In 1937 Kingsley Davis (1908–1997), an early exponent of the theory, suggested that ultimately the reproduction of the species is incompatible with advanced industrial society. Thus he established the major framework of the theory, which held that socioeconomic development and modernization are major causal forces. It is this element of the theory that remains robust. In a 2006 volume titled Demographic Transition Theory, one of the most influential twentieth-century exponents, John C. Caldwell, argued that in industrial society the old values essential to agricultural societies—strong family, virginity, loyalty, legitimate births—are no longer necessary except as “social pacifiers.” Industrial society and, even more, postindustrial knowledge economies, need mobile, educated individuals unencumbered with babies and family ties.
Within the overarching model of socioeconomic change, there is no common acceptance of particular determinants of transformation, as different societies take varying paths to declining birthrates. The onset and tempo of mortality and fertility decline vary widely. Must a falling off in mortality precede a fertility decline? Are modern technologies of birth control essential or indeed sufficient? Is decline more likely in conjugal families (those based on husband, wife, and children) rather than the joint (extended) families of much of Asia and Africa? How critical are gender regimes? It is now overwhelmingly clear that women’s education is inversely related to fertility. The more highly educated women are, the fewer children they produce, with few exceptions. How critical is institutional change, such as government policy in relation to education, to welfare provision, and to legal frameworks (McDonald 2006)? What role does ideational change play—the decline of religious belief, the centrality of individuals and their entitlements, the significance of planning modern lives, women’s reproductive rights, and notions of consumption and leisure? All of these elements have played a significant part in variants of demographic transition theory.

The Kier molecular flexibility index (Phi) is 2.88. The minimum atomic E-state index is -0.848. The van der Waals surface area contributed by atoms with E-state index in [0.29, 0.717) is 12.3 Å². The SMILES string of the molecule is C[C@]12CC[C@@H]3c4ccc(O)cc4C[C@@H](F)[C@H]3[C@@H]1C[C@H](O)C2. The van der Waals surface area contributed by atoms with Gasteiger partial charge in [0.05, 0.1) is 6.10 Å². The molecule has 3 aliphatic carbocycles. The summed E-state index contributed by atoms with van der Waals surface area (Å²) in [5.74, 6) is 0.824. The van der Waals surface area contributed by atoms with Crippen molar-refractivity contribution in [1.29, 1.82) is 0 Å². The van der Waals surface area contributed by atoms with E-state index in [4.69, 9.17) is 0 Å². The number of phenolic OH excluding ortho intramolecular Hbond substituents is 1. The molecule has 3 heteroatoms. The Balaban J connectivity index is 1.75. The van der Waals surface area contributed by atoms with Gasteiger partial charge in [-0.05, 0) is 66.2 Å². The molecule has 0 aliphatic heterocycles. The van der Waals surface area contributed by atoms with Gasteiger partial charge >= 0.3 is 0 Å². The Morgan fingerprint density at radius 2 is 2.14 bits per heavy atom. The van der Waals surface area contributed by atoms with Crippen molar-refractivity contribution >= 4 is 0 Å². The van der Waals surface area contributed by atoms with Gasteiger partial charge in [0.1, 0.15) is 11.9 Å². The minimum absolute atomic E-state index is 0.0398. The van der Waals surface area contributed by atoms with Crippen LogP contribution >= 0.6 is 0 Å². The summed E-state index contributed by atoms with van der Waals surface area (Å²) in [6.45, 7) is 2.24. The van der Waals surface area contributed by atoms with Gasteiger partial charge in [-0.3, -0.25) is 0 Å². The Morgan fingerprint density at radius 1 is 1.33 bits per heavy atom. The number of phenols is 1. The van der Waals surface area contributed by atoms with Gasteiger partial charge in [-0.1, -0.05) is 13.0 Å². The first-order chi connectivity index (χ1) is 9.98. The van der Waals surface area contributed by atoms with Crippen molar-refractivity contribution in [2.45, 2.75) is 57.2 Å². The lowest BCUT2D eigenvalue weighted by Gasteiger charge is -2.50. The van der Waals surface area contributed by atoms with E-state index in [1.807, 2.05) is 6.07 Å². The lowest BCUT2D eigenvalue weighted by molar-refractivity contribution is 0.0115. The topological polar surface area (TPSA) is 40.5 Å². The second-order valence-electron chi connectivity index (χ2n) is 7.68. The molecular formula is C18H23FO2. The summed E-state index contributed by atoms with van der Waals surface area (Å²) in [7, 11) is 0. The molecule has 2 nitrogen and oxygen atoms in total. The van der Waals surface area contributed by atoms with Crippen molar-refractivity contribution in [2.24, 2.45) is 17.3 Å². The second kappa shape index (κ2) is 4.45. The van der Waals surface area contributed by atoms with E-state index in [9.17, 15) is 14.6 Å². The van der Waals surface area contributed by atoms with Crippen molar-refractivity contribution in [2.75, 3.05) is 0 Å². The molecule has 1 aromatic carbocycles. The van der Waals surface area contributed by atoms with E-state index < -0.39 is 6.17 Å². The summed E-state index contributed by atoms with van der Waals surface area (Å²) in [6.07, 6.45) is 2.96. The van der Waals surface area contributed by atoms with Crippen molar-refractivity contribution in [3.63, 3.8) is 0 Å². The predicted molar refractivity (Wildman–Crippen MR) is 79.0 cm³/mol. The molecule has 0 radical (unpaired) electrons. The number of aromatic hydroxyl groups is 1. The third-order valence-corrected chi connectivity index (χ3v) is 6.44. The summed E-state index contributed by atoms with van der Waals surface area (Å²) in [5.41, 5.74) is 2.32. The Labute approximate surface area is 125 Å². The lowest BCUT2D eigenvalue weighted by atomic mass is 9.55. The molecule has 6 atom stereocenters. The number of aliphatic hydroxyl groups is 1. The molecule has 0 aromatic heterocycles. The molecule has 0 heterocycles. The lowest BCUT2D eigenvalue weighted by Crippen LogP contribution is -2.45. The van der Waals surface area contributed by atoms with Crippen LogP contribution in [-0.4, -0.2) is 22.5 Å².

Some countries (Japan, Singapore, Taiwan, as well as much of central Europe and southern Europe) now exhibit very low fertility, defined as continuing fertility under 1.5 births per woman on average, sometimes referred to as a birth strike. Most commentators agree that this is largely due to women working and to the inability of states to make women’s work and childbearing compatible. Does this low fertility foretell the future or is the experience of the United States, which since the late 1970s has exhibited a rise to replacement-level fertility, an opposing model? How significant is mode of production versus changing ideas and attitudes? Dirk van de Kaa, an influential demographer from the Netherlands, maintains that cohorts of young people with common, postmodern, individualistic ideas are implicated, whereas Caldwell insists that mode of production is primary and that neoliberalism and the accompanying insecurity it produces in the workplace play a significant role in inhibiting births.